Hi Derek,

If I do one direction (i.e. A->B), there is very low loss. All packets received if they are close to each other.
I already increase the buffer size on both rec and tx pipeline. The total number of bytes sent is less than the buffer, so it is loss due to buffer over flow.

I only experience loss when there is two direction communication.
any cue?


On Sun, Feb 22, 2009 at 3:39 PM, Derek Smithies <derek@indranet.co.nz> wrote:
 you can test the loss rate easily.

on machine A, run the command

  ping -A machine_b_ip_address

This test will tell you the number of icmp packets lost.

My guess is that the loss rate will be much lower than your udp test.

Repeat the test, with a size of just "50" or 20.

What is the loss rate now?

My guess is that you are over filling the recieve buffer of the udp socket on the destination machine and packets are being lost.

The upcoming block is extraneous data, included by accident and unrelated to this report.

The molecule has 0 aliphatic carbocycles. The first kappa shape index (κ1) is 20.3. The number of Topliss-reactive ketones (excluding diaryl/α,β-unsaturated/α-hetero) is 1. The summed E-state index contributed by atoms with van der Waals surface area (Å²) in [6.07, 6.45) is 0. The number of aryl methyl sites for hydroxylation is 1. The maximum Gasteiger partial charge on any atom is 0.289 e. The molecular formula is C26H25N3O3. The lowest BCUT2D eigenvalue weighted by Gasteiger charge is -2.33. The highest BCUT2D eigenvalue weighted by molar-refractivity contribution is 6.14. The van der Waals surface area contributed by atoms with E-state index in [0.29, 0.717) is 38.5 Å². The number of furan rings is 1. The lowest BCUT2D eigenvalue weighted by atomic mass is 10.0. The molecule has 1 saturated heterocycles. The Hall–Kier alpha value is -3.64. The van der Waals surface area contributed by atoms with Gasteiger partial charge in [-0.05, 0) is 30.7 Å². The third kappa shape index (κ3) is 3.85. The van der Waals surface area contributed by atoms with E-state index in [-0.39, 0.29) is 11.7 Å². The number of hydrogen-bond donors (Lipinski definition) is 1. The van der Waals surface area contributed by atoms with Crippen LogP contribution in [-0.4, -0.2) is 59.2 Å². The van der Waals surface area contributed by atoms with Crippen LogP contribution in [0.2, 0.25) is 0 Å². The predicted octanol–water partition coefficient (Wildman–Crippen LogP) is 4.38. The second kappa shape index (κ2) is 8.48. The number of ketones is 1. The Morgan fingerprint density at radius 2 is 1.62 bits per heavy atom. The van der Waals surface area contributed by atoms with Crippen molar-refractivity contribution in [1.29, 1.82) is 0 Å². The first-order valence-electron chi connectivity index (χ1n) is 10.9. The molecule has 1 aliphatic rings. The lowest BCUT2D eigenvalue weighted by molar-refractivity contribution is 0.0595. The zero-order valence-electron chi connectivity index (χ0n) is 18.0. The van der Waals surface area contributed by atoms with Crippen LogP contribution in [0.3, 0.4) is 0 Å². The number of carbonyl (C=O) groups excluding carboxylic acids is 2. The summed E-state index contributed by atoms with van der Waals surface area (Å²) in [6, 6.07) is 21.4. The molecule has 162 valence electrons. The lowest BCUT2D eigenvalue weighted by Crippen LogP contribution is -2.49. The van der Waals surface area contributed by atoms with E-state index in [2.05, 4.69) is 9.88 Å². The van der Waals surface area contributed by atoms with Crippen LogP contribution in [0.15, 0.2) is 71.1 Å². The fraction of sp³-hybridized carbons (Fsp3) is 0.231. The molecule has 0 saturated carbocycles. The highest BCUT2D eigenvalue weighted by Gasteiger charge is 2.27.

On Sun, 22 Feb 2009, Candy Yiu wrote:

Hi there,

I am experiencing something interesting. I can't explain why and hope
someone can tell me what's going on.
I set up two machines: A and B. Machine A send 100 UDP packet to machine B.
Machine B will send a packet
back to A when it receives a packet from A. Both tx and rx are in different
thread in machine A. Machine B receives
all the packets from A. But machine B only receive half (50 packets).

I was wondering if madwifi drops packets if the tx and rx pipeline is too
close to each other.

The more interesting things I test is, a roundtrip from A to B back to A
takes 5ms. I sleep 6ms on every packet machine
A sends to B. It increases the packet received by B, about 70%. But I need
to sleep 1s to receive all packet in machine A.

thanks, any help or thought will be appreciate.
Candy YIU
student, Computer Science
Portland State University

Derek Smithies Ph.D.
IndraNet Technologies Ltd.
Email: derek@indranet.co.nz
ph +64 3 365 6485
Web: http://www.indranet-technologies.com/

Candy YIU
student, Computer Science
Portland State University